Former foreign secretary David Miliband has strongly criticised the government's proposals to overhaul the NHS in England in his first Commons speech since losing out in the Labour leadership contest to his brother Ed.
During second reading debate on the Health and Social Care Bill on 31 January 2011, the former cabinet minister described the coalition's plans as a "set of poison pills" for the health service.
Mr Miliband has asked a number of questions to ministers since the leadership election, but he used his first substantial Commons contribution to warn MPs that the legislation "aims at irrevocable change and threatens real harm".
The bill would abolish primary care trusts and strategic health authorities, handing GP consortia responsibility for commissioning services for patients.
Mr Miliband said: "The choice is not between no reform and reform. The question is good reform versus bad reform.
"And my belief is that the proposals in front of us represent not a curate's egg of some good reforms and some bad reforms but actually a set of poison pills for the National Health Service.
"It's a poison pill first of all in the massive upheaval that it proposes at a time of unprecedented efficiency drive."
He accused Health Secretary Andrew Lansley of dodging responsibility for the quality of NHS care.
"His predecessor but six or eight or 10 - Nye Bevan - said he wanted a bedpan falling in Tredegar to be heard in the corridors of Whitehall," Mr Miliband said.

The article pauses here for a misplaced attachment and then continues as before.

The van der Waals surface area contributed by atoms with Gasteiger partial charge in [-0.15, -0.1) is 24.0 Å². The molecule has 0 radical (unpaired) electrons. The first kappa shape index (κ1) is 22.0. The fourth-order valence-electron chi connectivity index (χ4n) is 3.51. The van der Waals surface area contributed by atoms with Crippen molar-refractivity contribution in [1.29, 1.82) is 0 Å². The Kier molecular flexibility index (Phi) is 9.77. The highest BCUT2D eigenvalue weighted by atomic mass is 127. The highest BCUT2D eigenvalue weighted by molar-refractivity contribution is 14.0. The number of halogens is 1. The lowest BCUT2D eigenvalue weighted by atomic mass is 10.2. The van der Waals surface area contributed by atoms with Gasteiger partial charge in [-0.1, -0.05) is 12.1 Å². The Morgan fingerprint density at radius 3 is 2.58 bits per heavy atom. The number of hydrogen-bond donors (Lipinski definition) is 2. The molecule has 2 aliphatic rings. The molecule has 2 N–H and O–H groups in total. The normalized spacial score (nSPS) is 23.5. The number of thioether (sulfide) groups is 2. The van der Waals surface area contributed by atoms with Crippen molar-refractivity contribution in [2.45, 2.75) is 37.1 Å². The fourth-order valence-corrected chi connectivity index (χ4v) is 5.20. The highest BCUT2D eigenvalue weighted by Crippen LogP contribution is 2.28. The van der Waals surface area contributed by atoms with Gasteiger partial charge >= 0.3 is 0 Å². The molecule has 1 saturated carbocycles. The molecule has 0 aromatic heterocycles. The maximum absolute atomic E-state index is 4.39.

"The health secretary does not want to hear those bedpans falling - he wants to say it is GPs who should be making decisions or the commissioning board or, in ultimate irony, the European Court of Justice under European competition law."
But Health minister Simon Burns insisted that the NHS would "remain true to the founding principles of Nye Bevan".
He said: "This government has one objective: for the NHS to give its patients health outcomes which are amongst the best in the world.
"You cannot deliver excellence by ministers barking orders down the chain of command. It's done by encouraging innovation and creativity; putting the interests of patients ahead of the system and tomorrow's headlines."
The bill received its second reading by 321 to 235, a government majority of 86.
Watch part one of the debate